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Re: Pope Francis, Say Yes to the Pill



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I’m puzzled by the great Conrad Black’s article on NRO today. He deftly skewers the anti-Church critics of the new pope for their attempts to delegitimize what they claim isn’t legitimate in the first place, and for their predictions that the Church will decay because its teachings don’t constantly change to reflect the opinions of its members. But Black falls into the same pattern as these secular onlookers in calling for the Church “to execute a dignified climb-down” from its teaching on the use of contraception.

Black doesn’t directly discuss the Church’s reasoning on marriage, sexuality, and contraception, saying, “I do not underestimate, and am not qualified to discuss, the theological arguments involved.” He’s correct in this statement, in that he shows little understanding of why the Church teaches as it does, but it’s worth pointing out that these are not “theological” arguments. The Church considers its “prohibition” of birth control a recognition of the moral law, not something we can know only from revelation, such as the doctrine of the Trinity.

He does seem to give an implicit argument against the Church’s position, however. And it appears to be a criticism less of its teachings on birth control than of its understanding of human sexuality. He wants the Church to “declare the sexual act a consequential moral commitment appropriate to and generally reserved to marriage, but sometimes unexceptionable when undertaken with contraceptive precautions, and reprehensible only if entered into wantonly.” This is, as far as I can tell, a call for the Church to basically agree with the incoherent modern teaching on sexuality that the mainline churches have adopted. He also repeatedly claims that science and popular sexual practice have made the Church’s view on birth control “outdated” and, interestingly, “unnecessary.” But here, too, he seems to be criticizing not just the teaching on contraception but what the Church says about the procreative act more generally: “When almost any coupling with a woman of child-bearing age presented the potential for conception, the Church could plausibly counsel caution for moral as well as practical reasons. But for better or worse, the evolution of mores and the progress of paramedical science in the contraceptive age has routinized the sexual act.” I’m not entirely sure what “caution” Black is referring to here. Presumably it’s not specifically about the use of contraception, since he’s saying it did not exist in a really effective form. Though he doesn’t say so explicitly, he seems to think that the Church was against extramarital sex primarily because of the danger of illegitimacy. All of this is problematic for many reasons, but it’s first of all puzzling because Black’s argument against the Church’s teaching on birth control is basically that it has become unnecessary because . . . now we have really good birth control.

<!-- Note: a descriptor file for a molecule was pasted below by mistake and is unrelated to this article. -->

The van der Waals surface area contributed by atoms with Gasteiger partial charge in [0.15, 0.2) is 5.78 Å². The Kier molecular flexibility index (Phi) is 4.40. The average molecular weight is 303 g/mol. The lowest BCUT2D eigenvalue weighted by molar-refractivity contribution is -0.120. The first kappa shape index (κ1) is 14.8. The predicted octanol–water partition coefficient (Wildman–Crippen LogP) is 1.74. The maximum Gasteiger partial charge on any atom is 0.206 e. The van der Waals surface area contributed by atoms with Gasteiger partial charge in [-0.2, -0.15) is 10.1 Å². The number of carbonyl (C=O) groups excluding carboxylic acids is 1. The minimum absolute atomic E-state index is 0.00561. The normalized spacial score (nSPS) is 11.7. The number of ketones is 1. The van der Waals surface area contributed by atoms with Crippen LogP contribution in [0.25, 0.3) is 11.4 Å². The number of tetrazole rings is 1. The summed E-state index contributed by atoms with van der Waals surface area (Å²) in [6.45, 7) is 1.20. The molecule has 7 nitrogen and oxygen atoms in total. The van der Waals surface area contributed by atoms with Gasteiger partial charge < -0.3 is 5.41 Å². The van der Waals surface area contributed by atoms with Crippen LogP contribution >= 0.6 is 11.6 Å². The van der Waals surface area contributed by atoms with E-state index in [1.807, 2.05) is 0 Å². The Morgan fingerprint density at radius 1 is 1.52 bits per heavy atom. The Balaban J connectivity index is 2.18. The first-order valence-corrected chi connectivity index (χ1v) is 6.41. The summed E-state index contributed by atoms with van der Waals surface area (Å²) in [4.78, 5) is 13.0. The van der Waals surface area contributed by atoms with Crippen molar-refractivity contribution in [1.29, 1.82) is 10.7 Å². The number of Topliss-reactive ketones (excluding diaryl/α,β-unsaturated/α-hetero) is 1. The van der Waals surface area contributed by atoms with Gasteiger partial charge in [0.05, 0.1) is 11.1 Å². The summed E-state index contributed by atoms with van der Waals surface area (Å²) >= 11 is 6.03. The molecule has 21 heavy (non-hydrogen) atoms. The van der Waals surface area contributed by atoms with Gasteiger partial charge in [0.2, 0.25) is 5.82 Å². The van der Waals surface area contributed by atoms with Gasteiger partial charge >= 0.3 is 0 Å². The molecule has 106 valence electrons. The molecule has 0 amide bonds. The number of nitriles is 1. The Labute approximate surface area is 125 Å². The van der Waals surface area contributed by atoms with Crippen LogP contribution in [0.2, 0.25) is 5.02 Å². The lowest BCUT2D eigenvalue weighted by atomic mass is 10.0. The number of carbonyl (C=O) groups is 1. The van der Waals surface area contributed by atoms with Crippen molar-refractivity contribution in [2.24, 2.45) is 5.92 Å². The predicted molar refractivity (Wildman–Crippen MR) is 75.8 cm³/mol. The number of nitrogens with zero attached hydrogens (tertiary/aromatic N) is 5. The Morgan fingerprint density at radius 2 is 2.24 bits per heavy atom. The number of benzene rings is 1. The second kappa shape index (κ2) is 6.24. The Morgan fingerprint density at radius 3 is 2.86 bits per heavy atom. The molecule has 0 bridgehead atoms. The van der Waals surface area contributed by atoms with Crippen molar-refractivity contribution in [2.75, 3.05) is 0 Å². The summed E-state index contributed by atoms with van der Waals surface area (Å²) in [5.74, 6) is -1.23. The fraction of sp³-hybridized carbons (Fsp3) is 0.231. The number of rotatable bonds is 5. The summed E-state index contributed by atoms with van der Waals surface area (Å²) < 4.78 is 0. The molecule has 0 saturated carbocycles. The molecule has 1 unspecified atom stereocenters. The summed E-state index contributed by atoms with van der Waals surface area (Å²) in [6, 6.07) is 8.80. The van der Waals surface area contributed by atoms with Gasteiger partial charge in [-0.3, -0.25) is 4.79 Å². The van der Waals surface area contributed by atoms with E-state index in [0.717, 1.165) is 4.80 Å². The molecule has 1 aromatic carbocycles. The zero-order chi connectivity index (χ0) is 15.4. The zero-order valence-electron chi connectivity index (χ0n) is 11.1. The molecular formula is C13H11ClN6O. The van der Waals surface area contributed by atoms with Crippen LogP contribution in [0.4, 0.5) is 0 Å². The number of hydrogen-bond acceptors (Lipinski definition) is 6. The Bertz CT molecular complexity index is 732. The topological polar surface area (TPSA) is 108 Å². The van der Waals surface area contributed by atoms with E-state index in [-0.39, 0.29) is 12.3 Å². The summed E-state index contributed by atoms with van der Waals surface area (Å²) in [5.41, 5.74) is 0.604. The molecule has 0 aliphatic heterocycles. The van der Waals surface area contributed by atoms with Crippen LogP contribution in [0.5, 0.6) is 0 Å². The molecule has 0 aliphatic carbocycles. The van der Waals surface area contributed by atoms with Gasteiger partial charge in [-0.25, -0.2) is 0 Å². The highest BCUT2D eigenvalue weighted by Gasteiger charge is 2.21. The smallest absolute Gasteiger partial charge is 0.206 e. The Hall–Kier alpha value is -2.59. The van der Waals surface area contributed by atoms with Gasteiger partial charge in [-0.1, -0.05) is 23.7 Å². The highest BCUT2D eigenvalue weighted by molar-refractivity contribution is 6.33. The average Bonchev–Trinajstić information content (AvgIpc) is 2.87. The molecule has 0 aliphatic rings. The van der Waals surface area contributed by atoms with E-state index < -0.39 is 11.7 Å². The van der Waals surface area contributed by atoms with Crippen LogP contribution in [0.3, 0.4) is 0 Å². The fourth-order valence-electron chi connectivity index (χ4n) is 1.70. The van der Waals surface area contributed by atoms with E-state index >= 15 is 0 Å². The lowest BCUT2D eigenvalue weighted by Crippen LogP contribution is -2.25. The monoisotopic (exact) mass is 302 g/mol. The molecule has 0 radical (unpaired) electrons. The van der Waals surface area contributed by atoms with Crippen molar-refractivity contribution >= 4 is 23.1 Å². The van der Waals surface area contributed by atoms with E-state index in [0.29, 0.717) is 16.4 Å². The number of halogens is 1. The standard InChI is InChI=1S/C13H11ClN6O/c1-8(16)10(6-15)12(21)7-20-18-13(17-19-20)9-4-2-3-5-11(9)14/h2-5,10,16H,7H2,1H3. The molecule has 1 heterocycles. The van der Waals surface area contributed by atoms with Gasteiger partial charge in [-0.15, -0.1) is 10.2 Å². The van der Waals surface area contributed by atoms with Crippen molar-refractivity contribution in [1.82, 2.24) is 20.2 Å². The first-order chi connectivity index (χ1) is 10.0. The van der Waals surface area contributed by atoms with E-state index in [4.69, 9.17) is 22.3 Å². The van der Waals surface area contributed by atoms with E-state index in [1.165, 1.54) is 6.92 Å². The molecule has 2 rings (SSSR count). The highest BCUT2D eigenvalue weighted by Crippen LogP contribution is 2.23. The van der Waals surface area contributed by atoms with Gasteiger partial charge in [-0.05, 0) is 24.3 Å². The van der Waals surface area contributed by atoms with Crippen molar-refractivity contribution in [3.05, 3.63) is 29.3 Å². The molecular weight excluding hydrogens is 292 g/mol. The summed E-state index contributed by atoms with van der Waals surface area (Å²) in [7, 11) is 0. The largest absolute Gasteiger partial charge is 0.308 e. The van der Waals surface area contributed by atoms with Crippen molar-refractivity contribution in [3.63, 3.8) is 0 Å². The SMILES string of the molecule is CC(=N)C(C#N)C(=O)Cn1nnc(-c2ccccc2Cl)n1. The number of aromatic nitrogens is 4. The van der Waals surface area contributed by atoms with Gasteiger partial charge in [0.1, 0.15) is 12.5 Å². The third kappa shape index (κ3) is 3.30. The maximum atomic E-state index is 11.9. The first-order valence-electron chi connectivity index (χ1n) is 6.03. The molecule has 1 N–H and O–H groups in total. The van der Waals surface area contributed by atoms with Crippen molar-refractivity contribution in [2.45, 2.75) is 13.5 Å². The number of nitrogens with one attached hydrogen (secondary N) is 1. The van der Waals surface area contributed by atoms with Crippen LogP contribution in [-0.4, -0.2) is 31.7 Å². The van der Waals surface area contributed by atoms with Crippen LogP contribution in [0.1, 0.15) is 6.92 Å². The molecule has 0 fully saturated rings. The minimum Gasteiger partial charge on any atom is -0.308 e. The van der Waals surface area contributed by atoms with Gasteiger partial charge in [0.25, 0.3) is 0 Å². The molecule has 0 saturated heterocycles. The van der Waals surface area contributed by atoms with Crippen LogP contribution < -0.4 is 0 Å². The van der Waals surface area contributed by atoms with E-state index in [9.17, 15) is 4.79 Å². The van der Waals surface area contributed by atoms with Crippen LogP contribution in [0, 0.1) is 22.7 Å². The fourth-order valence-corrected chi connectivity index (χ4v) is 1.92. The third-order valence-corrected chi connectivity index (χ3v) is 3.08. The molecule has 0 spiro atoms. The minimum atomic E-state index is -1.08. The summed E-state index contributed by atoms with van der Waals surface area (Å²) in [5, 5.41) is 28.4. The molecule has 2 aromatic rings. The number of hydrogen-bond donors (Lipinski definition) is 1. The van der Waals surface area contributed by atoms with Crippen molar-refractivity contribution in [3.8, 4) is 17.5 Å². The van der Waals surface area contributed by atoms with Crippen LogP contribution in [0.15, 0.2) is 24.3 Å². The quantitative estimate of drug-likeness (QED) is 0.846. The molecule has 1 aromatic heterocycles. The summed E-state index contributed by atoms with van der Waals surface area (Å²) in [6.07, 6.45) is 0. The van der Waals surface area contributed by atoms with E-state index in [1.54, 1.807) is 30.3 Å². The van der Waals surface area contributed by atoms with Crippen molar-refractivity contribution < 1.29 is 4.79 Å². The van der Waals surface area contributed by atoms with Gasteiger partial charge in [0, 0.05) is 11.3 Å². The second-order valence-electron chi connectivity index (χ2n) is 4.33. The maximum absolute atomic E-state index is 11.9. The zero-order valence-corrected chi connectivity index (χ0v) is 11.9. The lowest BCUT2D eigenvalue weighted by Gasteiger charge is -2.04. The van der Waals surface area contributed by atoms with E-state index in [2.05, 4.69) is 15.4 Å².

Also strange is the explicit reason he gives for wanting the Church to “accept” contraception: “The Church’s official position on contraception enables its enemies to portray it as an archaic society for the propagation of chaste humbug by an esoteric fraternity of superannuated clergymen in antiquarian costume.”

Black goes on to explain how important it is, for the whole world and not just Catholics, that the Church “be a mighty rampart against the outrageous gibe of Islam that the West is a completely profane and blasphemous society.” So, according to Black, it’s vital that the Church exist for the sake of Western culture, but it should fold on matters of sexuality so as not to be accused of irrelevance and hypocrisy. The organization that is so needed precisely because it has stood firm throughout the ages should buckle on contraception for the very important reason that people like to have sex just for fun and don’t want someone to tell them not to.



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